Sadly, this discovery of mine hasn’t improved things for my children. We have moved from a state of having-no-shoe-boxes-for-crafting-because-mummy-threw-them-all-away, to having-no-shoe-boxes-because-mummy-needs-them-to-keep-her-shoes-in. But I’ve learned something useful and interesting, and that’s always important, I think.

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In Which I Prove In At Least Two Ways That Even A Stopped Clock Is Right Twice A Day

I absolutely guarantee we are going to have a row about this later

I confidently predict that responses to this post will divide entirely along gender lines. There, I said it.

Thing is, I like to think of myself as someone who, most of the time, avoids gender stereotyping. This is because gender-based assumptions are, in the words of one of my tutors at university, “essentialist bullshit”. Most of the time, I am a paid-up subscriber to the theory that it’s ridiculous and damaging to make value judgments about people’s opinions, responses and views based solely on outdated cultural notions ascribed to their biological sex.


So, onwards. You’re looking at a picture of a cardboard box. As you may be able to see, this cardboard box once contained an electronic gadget. Note the important word in this sentence: “once”. This is now an empty box. Furthermore, this box has been empty for at least a year. The gadget it once contained is stored somewhere else. From memory, this gadget has its own little protective case, purchased as a separate item. Said protective case has been specially designed to snugly yet carefully encase this gadget, shielding it from the outside world.

Do you see what I’m saying here? This box – this box you are staring at – is entirely redundant. It contains absolutely nothing of value. Its purpose was to provide a safe yet stackable means of transport for the gadget on its journey from factory to home. This journey is now complete. While we sometimes keep cardboard boxes for the kids to make sculptures that have to live on the mantelpiece for the next year, that never happens to these boxes. Craft with these boxes is Not Allowed.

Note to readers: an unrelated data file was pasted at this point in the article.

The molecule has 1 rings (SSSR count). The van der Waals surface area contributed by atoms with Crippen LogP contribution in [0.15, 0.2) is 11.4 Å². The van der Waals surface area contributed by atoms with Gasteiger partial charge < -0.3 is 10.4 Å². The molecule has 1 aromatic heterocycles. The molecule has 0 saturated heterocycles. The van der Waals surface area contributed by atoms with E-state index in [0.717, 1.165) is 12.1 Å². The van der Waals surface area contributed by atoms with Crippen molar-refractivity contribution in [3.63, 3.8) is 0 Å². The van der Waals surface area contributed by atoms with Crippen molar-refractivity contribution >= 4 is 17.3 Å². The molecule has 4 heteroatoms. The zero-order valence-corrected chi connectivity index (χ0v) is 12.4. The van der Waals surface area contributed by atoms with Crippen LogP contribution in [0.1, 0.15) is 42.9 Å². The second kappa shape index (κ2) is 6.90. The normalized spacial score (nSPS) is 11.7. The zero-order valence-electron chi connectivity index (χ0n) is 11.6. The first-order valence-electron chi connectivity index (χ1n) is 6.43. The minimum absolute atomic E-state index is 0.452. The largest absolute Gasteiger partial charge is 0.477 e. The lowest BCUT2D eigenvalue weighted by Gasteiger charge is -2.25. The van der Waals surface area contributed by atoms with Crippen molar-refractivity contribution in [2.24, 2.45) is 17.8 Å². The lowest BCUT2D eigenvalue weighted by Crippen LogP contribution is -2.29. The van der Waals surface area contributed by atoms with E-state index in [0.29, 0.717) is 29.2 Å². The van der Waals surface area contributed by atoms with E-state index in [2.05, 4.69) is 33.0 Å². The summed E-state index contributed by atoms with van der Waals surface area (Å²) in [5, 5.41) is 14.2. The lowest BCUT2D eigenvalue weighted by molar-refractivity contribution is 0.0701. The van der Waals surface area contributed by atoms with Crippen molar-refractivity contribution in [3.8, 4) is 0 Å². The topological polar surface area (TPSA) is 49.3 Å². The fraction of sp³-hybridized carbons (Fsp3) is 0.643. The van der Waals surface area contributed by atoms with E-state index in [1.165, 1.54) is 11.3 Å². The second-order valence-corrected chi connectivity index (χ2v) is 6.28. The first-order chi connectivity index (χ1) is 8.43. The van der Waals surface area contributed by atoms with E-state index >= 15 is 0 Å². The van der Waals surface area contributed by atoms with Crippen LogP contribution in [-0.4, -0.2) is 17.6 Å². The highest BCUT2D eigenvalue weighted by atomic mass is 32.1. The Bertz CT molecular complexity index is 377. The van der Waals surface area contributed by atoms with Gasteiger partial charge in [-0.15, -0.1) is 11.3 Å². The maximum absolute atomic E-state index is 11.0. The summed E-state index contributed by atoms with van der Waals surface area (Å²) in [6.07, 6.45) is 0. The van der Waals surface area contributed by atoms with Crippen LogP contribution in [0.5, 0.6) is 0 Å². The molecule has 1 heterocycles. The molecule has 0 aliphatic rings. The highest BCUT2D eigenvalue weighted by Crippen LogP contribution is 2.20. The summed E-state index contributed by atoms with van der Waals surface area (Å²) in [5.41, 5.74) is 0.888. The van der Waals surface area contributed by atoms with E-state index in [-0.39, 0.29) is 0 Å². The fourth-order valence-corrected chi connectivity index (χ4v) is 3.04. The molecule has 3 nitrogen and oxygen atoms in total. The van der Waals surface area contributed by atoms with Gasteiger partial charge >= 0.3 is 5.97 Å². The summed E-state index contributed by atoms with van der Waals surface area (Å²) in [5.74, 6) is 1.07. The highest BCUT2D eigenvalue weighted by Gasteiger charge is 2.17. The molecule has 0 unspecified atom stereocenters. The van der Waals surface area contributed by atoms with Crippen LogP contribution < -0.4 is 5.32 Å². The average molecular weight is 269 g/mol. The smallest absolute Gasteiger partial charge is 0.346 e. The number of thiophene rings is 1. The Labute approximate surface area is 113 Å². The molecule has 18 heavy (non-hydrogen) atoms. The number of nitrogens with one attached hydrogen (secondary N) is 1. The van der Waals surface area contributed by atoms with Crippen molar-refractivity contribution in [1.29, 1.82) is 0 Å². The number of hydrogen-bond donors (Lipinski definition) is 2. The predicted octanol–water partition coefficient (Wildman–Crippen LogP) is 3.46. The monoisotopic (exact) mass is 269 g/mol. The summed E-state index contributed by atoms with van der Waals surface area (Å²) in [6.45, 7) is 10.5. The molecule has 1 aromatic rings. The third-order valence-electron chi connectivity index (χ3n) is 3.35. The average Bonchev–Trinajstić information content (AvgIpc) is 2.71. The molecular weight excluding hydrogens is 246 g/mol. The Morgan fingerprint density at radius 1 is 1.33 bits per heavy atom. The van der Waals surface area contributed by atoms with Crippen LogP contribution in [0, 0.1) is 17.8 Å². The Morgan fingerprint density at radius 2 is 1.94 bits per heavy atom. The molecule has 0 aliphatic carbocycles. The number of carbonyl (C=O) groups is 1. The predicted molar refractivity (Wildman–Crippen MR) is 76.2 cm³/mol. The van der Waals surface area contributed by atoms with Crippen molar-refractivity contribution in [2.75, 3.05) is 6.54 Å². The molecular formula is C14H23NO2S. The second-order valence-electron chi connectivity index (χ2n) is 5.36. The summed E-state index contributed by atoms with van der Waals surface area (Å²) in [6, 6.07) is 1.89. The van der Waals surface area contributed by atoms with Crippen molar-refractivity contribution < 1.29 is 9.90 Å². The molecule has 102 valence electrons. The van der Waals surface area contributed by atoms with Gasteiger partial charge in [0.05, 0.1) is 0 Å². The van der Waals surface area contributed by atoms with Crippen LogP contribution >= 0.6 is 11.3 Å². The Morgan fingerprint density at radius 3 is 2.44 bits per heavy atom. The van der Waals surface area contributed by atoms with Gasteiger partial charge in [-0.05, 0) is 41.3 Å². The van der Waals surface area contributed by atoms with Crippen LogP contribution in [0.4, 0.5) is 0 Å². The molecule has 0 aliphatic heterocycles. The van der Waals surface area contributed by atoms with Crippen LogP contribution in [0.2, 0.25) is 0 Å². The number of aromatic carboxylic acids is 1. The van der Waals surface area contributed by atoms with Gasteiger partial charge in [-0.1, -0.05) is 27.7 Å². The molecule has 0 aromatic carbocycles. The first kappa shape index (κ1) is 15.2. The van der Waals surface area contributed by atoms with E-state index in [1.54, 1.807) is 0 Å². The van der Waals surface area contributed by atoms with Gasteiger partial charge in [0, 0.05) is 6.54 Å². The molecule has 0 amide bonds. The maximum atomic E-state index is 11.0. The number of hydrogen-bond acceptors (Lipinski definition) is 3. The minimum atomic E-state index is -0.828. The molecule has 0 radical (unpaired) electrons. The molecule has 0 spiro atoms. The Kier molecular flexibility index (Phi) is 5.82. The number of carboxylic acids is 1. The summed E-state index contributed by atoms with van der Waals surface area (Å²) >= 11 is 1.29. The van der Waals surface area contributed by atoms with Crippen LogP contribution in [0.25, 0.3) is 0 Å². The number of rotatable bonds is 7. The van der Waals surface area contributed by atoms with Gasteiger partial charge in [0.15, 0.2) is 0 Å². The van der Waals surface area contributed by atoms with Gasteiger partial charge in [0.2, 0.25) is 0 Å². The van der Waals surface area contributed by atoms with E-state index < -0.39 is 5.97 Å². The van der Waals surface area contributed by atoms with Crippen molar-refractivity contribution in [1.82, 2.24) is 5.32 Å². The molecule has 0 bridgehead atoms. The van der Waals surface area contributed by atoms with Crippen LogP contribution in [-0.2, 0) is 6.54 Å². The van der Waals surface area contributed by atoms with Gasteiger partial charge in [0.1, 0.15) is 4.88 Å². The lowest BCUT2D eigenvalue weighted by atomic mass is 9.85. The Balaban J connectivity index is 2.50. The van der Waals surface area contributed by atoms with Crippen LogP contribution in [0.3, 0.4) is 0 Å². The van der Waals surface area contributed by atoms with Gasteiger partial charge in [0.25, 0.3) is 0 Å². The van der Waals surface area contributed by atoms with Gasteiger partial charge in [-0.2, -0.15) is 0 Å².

The box you are looking at, therefore, has no function whatsoever. It is literally doing nothing other than take up space.

And yet somehow it’s still in the frickin’ house!!!!!

If it was just this box and no others, I would probably sigh, and let it go. After all, I have a lot of face-creams, and several pairs of shoes that get worn about once every two years. Unfortunately, this box is just the tip of the iceberg – as long as you’re willing to allow the iceberg metaphor to accommodate excessive amounts of cardboard. Whenever a new gadget comes into our home – and this happens a lot – it automatically occupies at least twice the amount of space it actually needs, because we always seem to end up keeping the box as well.

The jury will please note that I said “at least twice the amount of space”. Modern packaging being what it is, this frequently ends up being much more than twice the amount of space. The box you’re now looking at  takes up, at a conservative estimate, approximately eight times as much room as the gadget it once contained. We have a reasonably big house, but it ain’t the Tardis. There are four of us living here, and we really only have room to compulsively hoard one class of object each. My son dreams about plastic action figures from  TV series; my daughter has no upper limit for the number of cuddly toys she can welcome into her heart; I have never, in my life, sent a book to a charity shop. My husband likes gadgets. The  gadgets I can live with. The boxes, not so much.